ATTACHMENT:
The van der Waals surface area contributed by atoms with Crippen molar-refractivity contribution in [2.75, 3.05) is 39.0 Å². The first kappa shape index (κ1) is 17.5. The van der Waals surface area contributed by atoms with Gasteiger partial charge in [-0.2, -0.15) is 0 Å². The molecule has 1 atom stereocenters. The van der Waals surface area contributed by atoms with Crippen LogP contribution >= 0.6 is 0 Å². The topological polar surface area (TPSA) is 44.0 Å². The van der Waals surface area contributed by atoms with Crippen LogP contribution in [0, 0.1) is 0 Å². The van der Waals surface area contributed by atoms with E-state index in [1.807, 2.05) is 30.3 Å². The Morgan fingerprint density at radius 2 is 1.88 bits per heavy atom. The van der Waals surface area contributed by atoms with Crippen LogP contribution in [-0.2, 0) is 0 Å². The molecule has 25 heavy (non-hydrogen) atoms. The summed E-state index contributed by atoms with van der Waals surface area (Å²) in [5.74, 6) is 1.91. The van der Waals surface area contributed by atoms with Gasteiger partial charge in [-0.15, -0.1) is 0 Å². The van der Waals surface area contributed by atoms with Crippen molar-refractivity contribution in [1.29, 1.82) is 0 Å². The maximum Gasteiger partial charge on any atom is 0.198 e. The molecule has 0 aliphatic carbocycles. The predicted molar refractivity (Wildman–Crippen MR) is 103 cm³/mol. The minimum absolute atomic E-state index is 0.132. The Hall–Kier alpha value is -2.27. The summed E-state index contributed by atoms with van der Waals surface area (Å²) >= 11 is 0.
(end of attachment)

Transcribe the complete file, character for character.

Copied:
The van der Waals surface area contributed by atoms with Crippen molar-refractivity contribution in [2.75, 3.05) is 39.0 Å². The first kappa shape index (κ1) is 17.5. The van der Waals surface area contributed by atoms with Gasteiger partial charge in [-0.2, -0.15) is 0 Å². The molecule has 1 atom stereocenters. The van der Waals surface area contributed by atoms with Crippen LogP contribution >= 0.6 is 0 Å². The topological polar surface area (TPSA) is 44.0 Å². The van der Waals surface area contributed by atoms with Crippen LogP contribution in [0, 0.1) is 0 Å². The van der Waals surface area contributed by atoms with E-state index in [1.807, 2.05) is 30.3 Å². The Morgan fingerprint density at radius 2 is 1.88 bits per heavy atom. The van der Waals surface area contributed by atoms with Crippen LogP contribution in [-0.2, 0) is 0 Å². The molecule has 25 heavy (non-hydrogen) atoms. The summed E-state index contributed by atoms with van der Waals surface area (Å²) in [5.74, 6) is 1.91. The van der Waals surface area contributed by atoms with Gasteiger partial charge in [-0.15, -0.1) is 0 Å². The van der Waals surface area contributed by atoms with Crippen molar-refractivity contribution in [1.29, 1.82) is 0 Å². The maximum Gasteiger partial charge on any atom is 0.198 e. The molecule has 0 aliphatic carbocycles. The predicted molar refractivity (Wildman–Crippen MR) is 103 cm³/mol. The minimum absolute atomic E-state index is 0.132. The Hall–Kier alpha value is -2.27. The summed E-state index contributed by atoms with van der Waals surface area (Å²) >= 11 is 0.